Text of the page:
If 30 is the new 20, then 50 would be the new 40, right? Even if you feel young for your years, as the big five-oh comes around, there are a few things you couldprobably do to keep your body, mind and spirit strong. Investing in yourself now might lead to better quality in the years to come—fewer aches and pains, more mental clarity and really, more fun.
Here are some suggestions:
Get hip to good fats
As we age, we know we need to watch the bad fats. Red meat and deep-fried treats are okay in small portions every once in a while, but good fats can be just as fun to eat.And an added bonus—they’re unlikely to increase your risk of heart diseaseor hypertension. Omega-3 rich salmon is a great place to start (smoked, with cream cheese and capers…mmmm), with a side of avocado toast (it’s not just for Millennials!).You can even enjoy a bit ofdark chocolate for dessert, which is full of healthy antioxidants. Cooking with extra virgin olive oil gives you the fat and calories your body craves,andmay also help lower blood pressure and fight inflammation.
Move more, sit less
Along with cleaner eating, we know that exercise is key for keeping the pounds down and the heart strong. But exercise has other benefits too. Early research indicates that exercising for 30 to 60 minutes a few times a week maylower the risk of developing Alzheimer’s disease. Physical activity can increase therelease of endorphins and proteins that protect the brain from diseases like dementia and Alzheimer’s. More exercise may also lead to a better quality of sleep, which in turn helps the brain recover and recharge. If you need a little motivation to get those walking shoes on or dust off your bike, use a fitness tracker to gamify your workouts and invite your family and friends to do the same for a little healthy competition.
Never stop learning
Every time you experience something out-of-the-ordinary, you’re creating new neural pathways in your brain. This helps strengthen its overall functionality, which can keep dementia and depression at bay (plus, it could make you a more interesting person!). So, endeavour to learn or experience something completely new to you: Duolingo a language. Practice playing an instrument. Take up cross stitching or sewing. Discover a new type of music.Try new foods. These novel experiences could play a part in keeping your brain healthy for years to come.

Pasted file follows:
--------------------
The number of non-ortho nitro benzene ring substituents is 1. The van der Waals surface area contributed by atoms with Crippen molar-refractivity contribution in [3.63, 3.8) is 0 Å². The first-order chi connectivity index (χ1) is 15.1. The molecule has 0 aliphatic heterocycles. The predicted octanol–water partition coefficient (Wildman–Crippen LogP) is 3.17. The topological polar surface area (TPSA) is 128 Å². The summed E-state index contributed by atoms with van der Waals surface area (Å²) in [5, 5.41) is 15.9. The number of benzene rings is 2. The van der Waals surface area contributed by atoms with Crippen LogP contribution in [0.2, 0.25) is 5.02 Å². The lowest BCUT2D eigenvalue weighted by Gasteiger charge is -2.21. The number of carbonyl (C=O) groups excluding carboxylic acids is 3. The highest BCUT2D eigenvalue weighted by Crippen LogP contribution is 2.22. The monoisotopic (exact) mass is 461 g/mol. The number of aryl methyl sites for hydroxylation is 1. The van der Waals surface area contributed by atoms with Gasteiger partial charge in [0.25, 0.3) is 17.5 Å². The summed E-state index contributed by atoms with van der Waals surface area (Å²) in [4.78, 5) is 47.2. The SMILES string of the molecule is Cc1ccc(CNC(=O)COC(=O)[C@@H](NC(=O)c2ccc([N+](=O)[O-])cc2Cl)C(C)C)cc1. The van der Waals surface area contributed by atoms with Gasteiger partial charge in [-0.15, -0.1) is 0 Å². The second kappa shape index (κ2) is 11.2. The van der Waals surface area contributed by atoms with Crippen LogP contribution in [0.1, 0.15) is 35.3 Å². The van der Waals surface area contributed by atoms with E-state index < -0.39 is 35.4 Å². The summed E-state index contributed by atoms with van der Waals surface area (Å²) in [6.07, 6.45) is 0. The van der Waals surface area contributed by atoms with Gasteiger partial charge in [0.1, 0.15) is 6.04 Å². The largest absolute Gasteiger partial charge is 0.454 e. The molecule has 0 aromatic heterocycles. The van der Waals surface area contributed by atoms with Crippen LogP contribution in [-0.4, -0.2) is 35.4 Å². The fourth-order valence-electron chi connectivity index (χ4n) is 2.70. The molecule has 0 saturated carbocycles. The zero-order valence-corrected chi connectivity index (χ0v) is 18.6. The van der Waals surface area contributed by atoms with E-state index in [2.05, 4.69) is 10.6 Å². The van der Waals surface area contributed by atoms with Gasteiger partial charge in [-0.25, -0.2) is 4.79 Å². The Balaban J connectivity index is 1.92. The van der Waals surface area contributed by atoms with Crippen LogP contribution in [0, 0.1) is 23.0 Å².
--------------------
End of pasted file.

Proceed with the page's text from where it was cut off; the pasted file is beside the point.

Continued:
Find a furry friend
For many, their 50s mark the milestone of kids leaving the house to strike out on their own. But, even if your kids are still at home or living nearby, chances are they’re spending a lot less time with you. Your home can feel a little empty and quiet, or even a bit lonely. A pet could be a great way to remedy this! Adopt a cat or dog to bring some excitement back to your home, and you could be rewarded with lower blood pressure, cholesteroland triglyceride levels. Plus, an active dog gives you the excuse to exercise and socialize too!
Don’t discount intimacy
Sexual intimacy with your partner can take on a whole new shine in your 50s. The emotional and physical connection couldlead to overall feelings of wellbeing, as well as helping to reinforce why you fell in love with each other in the first place. Oxytocin is produced when we cuddle, promoting feelings of positive attachment and trust.Oxytocin may also help reduce stress and anxiety.This benefit could extend beyond the bedroom, helping calm the nerves as you tackle new 50-something problems like managing retirement savings or finding the best funeral insurance policy.
These tips are well and good, but there’s one more thing to consider as you age: your community. Maintaining a social life is deeply necessary as we get older. You need people to talk to, people to share experiences with, people that challenge your thinking and make you laugh. As you get older, they may be less of a reason to interact with the clubs, schools or organisations that you joined in the past. However, don’t let that stop you from diving back into your community.Volunteer at a school, join a gym, help at your place of worship, babysit the grandkids and visit old friends. Do something that keeps you connected to your world. Because if 50 is the new 40, you’ll have plenty of time to make those connections count.